Prostate cancer symptoms and treatment

After a prostate cancer diagnosis, choosing an appropriate treatment path can be incredibly confusing and stressful for you and your loved ones.

Sometime after being diagnosed with prostate cancer, you and your doctor will start to discuss your medical management options. Knowing your tumor aggressiveness is critical for understanding if you are safe to pursue active surveillance or if you should pursue one or multiple forms of treatment. Each of the below treatments has pros and cons, so make sure to talk with your doctor, family, and friends to gather as much information as possible to create a plan that is best for you.

Prostate cancer symptoms

There are other prostate conditions which can mirror symptoms related to prostate cancer. It is important that you meet with your doctor if you are experiencing any of the symptoms listed below in order to determine what might be causing those symptoms.

Early prostate cancer generally does not exhibit any symptoms. Oftentimes, an initial diagnosis is made by a doctor during an annual exam of the prostate. Men who do experience symptoms will generally notice changes in urinary and/or sexual function. These types of changes warrant a visit with your physician to determine the cause.

Prostate cancer symptoms may include:

  • A frequent urge to urinate, including nighttime frequency or urgency
  • Difficulty initiating urination
  • A weak or interrupted urine flow
  • Pain or burning while urinating (from cancer pressing on the spinal cord)
  • Loss of bladder or bowel control
  • Difficulty achieving/maintaining an erection
  • Painful ejaculation
  • Blood in the semen or urine
  • Pain in the hips, back or chest (indicating metastasis to the bones)
  • Weakness, numbness, or swelling in legs and feet

Active Surveillance

What is Active Surveillance?

Sometime after being diagnosed with prostate cancer, you and your doctor will start to discuss your medical management options. Knowing your tumor aggressiveness is critical for understanding if you are safe to pursue active surveillance or if you should pursue one or multiple forms of treatment. Each of the below treatments has pros and cons, so make sure to talk with your doctor, family and friends to gather as much information as possible to create a plan that is best for you.

What happens on Active Surveillance?

According to prostate cancer treatment guidelines, your doctor may suggest the following:

  • PSA (blood test) > every 3-6 months unless clinically indicated
  • DRE (digital rectal exam) no more often than every 12 months unless clinically indicated
  • Repeat prostate biopsy no more often than every 6-12 months unless clinically indicated
  • MRI Imaging of the prostate may be recommended

Advantages of Active Surveillance

  • Avoid or delay treatment side effects including erectile dysfunction (chronic inability to achieve or maintain an erection satisfactory for sexual intercourse) and urinary incontinence (partial or complete loss of bladder control)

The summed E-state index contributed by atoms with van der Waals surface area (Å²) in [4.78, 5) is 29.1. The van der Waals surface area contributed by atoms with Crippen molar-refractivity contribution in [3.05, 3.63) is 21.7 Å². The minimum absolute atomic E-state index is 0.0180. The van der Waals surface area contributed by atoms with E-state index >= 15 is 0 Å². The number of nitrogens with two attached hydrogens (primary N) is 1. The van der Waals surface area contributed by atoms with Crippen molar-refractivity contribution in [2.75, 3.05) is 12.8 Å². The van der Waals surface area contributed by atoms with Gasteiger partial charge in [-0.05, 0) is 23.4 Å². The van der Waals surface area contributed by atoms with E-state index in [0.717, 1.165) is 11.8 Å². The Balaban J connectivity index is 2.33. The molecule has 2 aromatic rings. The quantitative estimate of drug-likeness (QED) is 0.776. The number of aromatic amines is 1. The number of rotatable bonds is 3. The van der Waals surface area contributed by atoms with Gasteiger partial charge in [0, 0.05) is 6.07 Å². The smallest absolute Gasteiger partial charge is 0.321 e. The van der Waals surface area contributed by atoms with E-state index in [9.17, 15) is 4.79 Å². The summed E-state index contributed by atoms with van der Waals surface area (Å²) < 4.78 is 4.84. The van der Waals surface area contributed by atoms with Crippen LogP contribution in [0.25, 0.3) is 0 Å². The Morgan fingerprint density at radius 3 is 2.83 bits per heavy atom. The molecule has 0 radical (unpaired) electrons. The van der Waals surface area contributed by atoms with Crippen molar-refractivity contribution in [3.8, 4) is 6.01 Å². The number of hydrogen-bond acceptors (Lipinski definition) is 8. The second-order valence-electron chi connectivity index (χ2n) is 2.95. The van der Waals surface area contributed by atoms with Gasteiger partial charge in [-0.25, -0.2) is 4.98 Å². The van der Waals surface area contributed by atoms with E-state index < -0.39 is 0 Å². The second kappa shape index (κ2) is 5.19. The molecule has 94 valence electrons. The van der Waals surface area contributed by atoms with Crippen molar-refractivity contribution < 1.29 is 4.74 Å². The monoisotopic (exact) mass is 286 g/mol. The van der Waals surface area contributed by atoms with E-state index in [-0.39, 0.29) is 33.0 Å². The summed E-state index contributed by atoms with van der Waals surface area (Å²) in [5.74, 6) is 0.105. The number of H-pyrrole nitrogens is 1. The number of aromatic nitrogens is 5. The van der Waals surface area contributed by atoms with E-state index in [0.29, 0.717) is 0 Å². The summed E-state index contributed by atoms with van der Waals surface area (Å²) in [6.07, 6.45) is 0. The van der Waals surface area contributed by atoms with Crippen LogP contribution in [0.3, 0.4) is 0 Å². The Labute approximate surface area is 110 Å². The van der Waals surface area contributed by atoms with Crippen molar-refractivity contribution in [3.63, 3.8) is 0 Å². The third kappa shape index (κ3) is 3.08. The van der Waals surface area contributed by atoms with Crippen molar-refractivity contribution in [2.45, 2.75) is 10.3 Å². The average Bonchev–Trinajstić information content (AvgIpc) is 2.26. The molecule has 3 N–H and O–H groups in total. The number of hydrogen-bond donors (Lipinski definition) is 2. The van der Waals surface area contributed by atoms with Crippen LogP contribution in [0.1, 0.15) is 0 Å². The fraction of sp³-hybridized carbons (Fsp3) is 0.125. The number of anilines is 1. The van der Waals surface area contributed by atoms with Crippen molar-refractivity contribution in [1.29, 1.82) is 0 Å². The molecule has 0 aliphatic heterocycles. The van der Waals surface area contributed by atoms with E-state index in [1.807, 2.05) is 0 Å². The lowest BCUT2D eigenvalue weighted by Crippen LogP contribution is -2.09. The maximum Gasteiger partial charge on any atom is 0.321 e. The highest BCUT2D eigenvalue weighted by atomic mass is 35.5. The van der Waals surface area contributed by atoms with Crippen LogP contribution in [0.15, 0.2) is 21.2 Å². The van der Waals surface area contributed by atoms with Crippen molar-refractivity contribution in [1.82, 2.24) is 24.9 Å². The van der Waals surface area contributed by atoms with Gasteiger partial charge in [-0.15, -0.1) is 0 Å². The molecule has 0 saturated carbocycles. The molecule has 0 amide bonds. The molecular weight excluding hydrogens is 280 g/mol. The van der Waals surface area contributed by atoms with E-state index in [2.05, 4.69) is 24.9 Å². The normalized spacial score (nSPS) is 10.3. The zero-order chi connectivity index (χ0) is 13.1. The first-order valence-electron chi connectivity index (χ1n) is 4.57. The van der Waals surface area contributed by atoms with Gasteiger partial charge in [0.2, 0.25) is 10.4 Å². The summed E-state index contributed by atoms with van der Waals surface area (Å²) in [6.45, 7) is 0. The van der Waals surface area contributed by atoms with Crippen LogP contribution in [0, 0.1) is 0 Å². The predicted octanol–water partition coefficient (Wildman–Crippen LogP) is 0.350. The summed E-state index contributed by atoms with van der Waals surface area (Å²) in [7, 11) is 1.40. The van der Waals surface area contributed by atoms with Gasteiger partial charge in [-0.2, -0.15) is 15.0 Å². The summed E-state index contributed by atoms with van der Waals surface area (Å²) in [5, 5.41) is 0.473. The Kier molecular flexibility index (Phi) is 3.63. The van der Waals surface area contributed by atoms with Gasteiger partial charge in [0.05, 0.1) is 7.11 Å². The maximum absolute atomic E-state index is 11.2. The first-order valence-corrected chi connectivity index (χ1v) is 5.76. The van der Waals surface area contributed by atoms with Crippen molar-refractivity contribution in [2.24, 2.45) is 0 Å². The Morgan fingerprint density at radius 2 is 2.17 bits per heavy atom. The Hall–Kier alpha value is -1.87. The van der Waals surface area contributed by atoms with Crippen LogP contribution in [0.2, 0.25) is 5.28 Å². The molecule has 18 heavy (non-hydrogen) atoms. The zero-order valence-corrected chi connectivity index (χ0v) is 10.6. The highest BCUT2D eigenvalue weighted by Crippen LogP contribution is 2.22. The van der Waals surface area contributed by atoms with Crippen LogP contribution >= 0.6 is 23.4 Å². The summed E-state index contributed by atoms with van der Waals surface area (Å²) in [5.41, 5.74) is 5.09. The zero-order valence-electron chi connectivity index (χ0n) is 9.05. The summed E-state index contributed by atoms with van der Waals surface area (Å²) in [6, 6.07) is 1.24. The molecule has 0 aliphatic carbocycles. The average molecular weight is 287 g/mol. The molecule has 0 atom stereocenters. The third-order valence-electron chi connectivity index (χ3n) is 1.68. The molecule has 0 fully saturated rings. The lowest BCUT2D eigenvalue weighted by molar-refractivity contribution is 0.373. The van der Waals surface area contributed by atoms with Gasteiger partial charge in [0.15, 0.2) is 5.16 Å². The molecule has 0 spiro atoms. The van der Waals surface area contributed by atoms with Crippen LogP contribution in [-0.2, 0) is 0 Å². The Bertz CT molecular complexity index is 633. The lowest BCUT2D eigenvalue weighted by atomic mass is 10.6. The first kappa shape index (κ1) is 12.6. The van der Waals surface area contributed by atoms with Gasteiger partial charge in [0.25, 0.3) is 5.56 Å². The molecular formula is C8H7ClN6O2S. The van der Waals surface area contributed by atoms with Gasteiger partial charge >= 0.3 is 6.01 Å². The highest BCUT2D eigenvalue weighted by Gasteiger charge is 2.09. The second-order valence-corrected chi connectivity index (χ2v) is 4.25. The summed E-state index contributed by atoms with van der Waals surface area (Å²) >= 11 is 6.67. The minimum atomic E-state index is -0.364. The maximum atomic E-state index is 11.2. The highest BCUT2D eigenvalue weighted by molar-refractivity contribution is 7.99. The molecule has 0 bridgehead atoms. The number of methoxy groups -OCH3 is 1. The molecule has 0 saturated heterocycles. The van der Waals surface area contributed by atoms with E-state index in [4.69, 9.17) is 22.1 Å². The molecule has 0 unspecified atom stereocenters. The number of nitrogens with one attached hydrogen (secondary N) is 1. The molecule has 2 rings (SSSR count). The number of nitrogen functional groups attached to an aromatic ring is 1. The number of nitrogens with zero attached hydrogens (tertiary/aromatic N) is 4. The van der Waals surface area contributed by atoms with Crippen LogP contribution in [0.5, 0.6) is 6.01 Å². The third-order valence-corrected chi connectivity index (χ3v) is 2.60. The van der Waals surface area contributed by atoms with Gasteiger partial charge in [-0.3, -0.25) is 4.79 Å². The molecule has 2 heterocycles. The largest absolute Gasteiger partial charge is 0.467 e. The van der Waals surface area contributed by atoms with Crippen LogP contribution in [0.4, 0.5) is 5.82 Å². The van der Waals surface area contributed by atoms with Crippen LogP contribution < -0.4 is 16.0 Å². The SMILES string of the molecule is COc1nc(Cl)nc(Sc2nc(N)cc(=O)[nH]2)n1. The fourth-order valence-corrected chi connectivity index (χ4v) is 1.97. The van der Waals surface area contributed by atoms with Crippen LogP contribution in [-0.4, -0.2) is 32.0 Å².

• Less impact on quality of life/normal activities
  • Less risk of unnecessary treatment of small, slow-growing cancers

Disadvantages of Active Surveillance

  • Low chance of missed opportunity for cure
  • Periodic follow-up MRI and/or prostate biopsies may be necessary

Listen as two urologists discuss everything you need to know about Active Surveillance.

Single-Modal or one form of treatment

Men with more aggressive tumors should undergo treatment. The type and intensity (magnitude) of the treatment is usually tailored to the potential risk of the disease. The most common forms of treatment include surgical removal of the prostate, radiation therapy and hormonal therapy. When single modality therapy is chosen, additional therapies may be considered later if the cancer should return.

Dual-Modal or two forms of treatment

Men with very aggressive cancer may be offered multimodal therapy. Multimodality therapy employs two or more therapies planned at the treatment onset. National cancer guidelines offer suggestions as to which may be a more appropriate treatment option based on the patient’s risk and potential outcomes of the treatment. However, appropriate risk classification is very important in this decision and this actual risk assessment can be very difficult to make.

The final decision on whether to use a single or a multimodality therapy is a shared decision between the patient and the physician and is based on the perceived aggressiveness of the disease, the outcomes of the treatment, potential side effects of treatment or treatments and, of course, how the patient and his family want to proceed.


Surgical treatment is an option for some patients with prostate cancer. Before deciding on this treatment, a doctor will evaluate if the patient is healthy enough for an operation. The goal of surgery is to remove all cancerous tissue. During this process, normal prostate tissue will also be removed.

Most surgeries can be divided into three types:

  1. Radical Prostatectomy without pelvic lymph node dissection
  2. Radical Prostatectomy with limited pelvic lymph node dissection
  3. Radical Prostatectomy with extended lymph node dissection

Listen as two urologists discuss what you should know before scheduling your surgery.

Open approaches to prostatectomy

This option is the more traditional approach to doing a prostatectomy. Surgeons operate through a single cut to remove the prostate and nearby tissues. There are typically two methods used for open radical prostatectomy.

What is Radical Prostatectomy?